As for the mystical energy field known as the Force, my words from The Clone Wars movie review are still relevant when it comes to the series as a whole: "Clone Wars assumes that viewers are already fully in the know regarding the pseudo-spiritual energy field that the Jedi harness for good and the Sith (dark Jedi) for ill. There are no long, expository conversations about the nature of the Force like the ones that pop up occasionally throughout the live-action films. Mostly, we see how it equips Anakin, Obi-Wan and Ahsoka … with superhuman agility in combat."
The twist is that many young (some very young) fans of The Clone Wars animated series may have never seen the movies that define such spiritual subtleties. So beyond the cartoon violence, that's a fact parents would do well to grapple with before granting carte blanche permission to travel to a certain galaxy far, far away.
A clone named Tup seems to lose it during a critical battle with the Separatists, assassinating a Jedi master during the skirmish with a shot to the head. (We see the dead Jedi, but not the actual death blow.) He mumbles, over and over, "Good soldiers follow orders" and tries to attack another Jedi, mystifying Anakin and Tup's clone colleagues. They speculate that Tup fell victim to some form of biological warfare but decide the only way to know for sure is to send a still-delirious Tup back to the planet Kamino to be examined.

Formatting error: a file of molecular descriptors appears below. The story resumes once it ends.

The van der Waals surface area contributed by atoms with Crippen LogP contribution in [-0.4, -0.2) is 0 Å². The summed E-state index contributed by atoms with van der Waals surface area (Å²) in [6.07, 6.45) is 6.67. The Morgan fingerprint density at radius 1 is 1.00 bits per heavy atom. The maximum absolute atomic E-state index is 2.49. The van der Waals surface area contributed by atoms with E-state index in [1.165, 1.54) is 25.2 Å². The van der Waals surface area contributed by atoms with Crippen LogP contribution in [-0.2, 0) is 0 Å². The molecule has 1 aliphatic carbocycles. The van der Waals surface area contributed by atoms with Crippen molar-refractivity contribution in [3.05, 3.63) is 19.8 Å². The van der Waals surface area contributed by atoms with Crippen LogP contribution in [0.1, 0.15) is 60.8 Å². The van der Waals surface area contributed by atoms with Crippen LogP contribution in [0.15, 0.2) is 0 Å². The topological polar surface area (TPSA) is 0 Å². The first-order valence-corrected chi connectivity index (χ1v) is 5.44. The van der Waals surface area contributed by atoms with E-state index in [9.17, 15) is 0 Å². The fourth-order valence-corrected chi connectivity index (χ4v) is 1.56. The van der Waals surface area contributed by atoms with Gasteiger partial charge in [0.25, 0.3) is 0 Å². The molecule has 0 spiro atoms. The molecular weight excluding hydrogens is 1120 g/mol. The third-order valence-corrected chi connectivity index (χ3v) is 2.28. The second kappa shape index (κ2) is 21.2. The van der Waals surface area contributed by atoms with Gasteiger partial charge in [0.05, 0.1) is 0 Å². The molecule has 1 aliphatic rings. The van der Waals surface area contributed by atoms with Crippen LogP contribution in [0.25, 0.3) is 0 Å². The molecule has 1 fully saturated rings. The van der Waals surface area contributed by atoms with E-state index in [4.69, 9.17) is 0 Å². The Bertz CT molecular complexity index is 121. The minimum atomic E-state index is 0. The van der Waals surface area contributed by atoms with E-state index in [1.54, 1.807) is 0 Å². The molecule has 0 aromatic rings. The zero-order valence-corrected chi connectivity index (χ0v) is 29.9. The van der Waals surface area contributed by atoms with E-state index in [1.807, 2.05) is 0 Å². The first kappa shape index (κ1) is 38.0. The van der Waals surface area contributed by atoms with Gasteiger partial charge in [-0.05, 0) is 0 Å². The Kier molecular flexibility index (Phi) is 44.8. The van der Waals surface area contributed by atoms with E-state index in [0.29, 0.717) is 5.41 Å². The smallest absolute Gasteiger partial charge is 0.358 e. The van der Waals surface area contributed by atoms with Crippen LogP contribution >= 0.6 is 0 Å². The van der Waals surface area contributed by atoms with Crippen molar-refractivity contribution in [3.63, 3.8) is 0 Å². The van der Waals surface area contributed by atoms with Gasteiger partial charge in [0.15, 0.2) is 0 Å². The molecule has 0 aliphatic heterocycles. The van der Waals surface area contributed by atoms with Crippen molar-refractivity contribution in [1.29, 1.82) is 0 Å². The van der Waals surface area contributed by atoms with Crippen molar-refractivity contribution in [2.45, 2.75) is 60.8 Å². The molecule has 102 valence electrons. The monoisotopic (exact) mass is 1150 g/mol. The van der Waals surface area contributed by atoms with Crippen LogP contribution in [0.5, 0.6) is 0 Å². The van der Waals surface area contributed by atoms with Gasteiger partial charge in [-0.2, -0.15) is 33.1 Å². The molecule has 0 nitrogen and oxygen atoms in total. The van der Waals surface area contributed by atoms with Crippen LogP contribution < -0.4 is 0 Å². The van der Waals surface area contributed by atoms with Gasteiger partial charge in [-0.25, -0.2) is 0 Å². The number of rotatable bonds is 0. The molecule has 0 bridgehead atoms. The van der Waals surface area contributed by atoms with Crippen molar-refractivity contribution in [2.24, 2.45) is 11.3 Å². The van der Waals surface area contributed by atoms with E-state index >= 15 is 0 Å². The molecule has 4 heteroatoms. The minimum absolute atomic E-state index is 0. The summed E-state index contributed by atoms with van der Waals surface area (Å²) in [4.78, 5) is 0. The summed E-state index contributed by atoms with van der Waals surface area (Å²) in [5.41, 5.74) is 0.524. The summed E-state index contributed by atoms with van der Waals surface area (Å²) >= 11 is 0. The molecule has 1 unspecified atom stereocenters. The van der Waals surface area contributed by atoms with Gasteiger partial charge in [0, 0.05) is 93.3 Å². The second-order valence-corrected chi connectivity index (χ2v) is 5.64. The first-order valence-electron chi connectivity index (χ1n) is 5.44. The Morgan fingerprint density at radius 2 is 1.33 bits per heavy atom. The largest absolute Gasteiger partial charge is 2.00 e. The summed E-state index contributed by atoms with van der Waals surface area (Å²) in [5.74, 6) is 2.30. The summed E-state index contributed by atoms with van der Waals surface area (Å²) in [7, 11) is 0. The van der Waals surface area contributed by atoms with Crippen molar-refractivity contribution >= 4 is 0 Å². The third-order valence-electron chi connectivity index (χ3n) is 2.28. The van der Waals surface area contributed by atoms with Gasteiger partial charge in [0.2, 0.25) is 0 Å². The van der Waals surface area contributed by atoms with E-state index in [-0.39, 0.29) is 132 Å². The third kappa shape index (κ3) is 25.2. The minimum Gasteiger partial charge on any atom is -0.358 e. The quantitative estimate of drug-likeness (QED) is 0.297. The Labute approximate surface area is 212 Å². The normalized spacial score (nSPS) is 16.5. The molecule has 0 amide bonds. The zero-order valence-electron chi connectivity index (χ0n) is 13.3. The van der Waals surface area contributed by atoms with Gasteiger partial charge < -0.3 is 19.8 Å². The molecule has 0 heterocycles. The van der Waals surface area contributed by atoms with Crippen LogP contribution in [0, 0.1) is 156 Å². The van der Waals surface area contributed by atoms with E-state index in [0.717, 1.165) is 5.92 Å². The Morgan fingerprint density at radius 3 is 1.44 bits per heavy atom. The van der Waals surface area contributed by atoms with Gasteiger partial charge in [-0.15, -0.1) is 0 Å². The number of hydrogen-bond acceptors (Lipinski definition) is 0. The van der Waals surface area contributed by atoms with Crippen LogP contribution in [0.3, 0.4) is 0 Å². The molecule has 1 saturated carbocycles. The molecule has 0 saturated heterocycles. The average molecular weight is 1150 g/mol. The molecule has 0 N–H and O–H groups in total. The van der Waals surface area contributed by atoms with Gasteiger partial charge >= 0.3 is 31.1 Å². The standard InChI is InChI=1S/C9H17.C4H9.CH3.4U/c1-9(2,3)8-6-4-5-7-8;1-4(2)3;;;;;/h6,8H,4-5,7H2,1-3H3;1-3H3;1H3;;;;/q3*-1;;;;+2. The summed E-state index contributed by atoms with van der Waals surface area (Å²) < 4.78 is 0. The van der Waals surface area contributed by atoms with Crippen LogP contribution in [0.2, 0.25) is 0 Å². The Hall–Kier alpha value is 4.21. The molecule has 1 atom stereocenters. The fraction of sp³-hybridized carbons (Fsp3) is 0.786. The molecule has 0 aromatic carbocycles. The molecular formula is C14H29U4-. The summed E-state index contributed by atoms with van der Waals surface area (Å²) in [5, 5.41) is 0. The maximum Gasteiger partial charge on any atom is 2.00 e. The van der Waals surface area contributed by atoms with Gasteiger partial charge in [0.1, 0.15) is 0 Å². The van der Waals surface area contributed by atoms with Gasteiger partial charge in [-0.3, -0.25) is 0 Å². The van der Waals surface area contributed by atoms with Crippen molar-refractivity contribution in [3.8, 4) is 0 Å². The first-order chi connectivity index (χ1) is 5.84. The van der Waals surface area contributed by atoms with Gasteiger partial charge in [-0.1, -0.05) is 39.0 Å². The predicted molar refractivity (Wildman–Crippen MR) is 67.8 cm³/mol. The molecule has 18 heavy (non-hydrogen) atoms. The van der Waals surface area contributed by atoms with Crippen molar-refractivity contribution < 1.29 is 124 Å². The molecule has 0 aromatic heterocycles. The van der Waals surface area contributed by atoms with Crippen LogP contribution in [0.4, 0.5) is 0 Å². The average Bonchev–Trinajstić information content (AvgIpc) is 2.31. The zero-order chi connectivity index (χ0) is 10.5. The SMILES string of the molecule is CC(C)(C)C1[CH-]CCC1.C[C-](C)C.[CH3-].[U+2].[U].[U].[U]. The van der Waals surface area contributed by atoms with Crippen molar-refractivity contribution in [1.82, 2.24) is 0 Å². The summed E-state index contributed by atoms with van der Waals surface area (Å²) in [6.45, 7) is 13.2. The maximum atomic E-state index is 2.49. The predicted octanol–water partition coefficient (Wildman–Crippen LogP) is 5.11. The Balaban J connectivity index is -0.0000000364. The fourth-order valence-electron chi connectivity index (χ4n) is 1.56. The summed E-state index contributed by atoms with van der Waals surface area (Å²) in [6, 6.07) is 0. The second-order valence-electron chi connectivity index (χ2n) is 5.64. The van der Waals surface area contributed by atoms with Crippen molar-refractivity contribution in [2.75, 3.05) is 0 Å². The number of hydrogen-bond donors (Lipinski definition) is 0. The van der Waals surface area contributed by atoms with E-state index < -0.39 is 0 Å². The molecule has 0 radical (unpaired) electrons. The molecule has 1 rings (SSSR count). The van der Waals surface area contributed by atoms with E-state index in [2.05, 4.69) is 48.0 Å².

Getting him there proves difficult. The Separatists launch an attack on the Kamino-bound craft and kill everyone aboard. One victim gets yanked into the vacuum of space. Others are shot. When Anakin investigates the wreckage, a dead clone floats in space, his wide, vacant eyes staring blankly into the darkness.
Droids get "killed," too. One is stabbed through the chest from behind. Another has an arm sliced away from the torso. Others have heads blown off. Clones are shot and killed elsewhere in shootouts reminiscent of the movies.
"A Sunny Day in the Void"
Under the command of the diminutive Colonel Meebur Gascon, a ship bearing five droids (including R2-D2) is bashed and battered by a shower of comets. It crashes on a virtually featureless planet, forcing its occupants to figure out a way home.
This episode is light and nearly combat free, but the themes are deeper than you might expect. The colonel and the computerized pilot, WAC-47, argue about the difference between the his "training" and WAC's "programming," with the alien's organic abilities often falling short of his more reliable computerized underlings. When the colonel implores to the sky above to "Show me a sign, deliver us hope," WAC admits to the other units, "I do not know who he is talking to. Maybe whoever programmed him."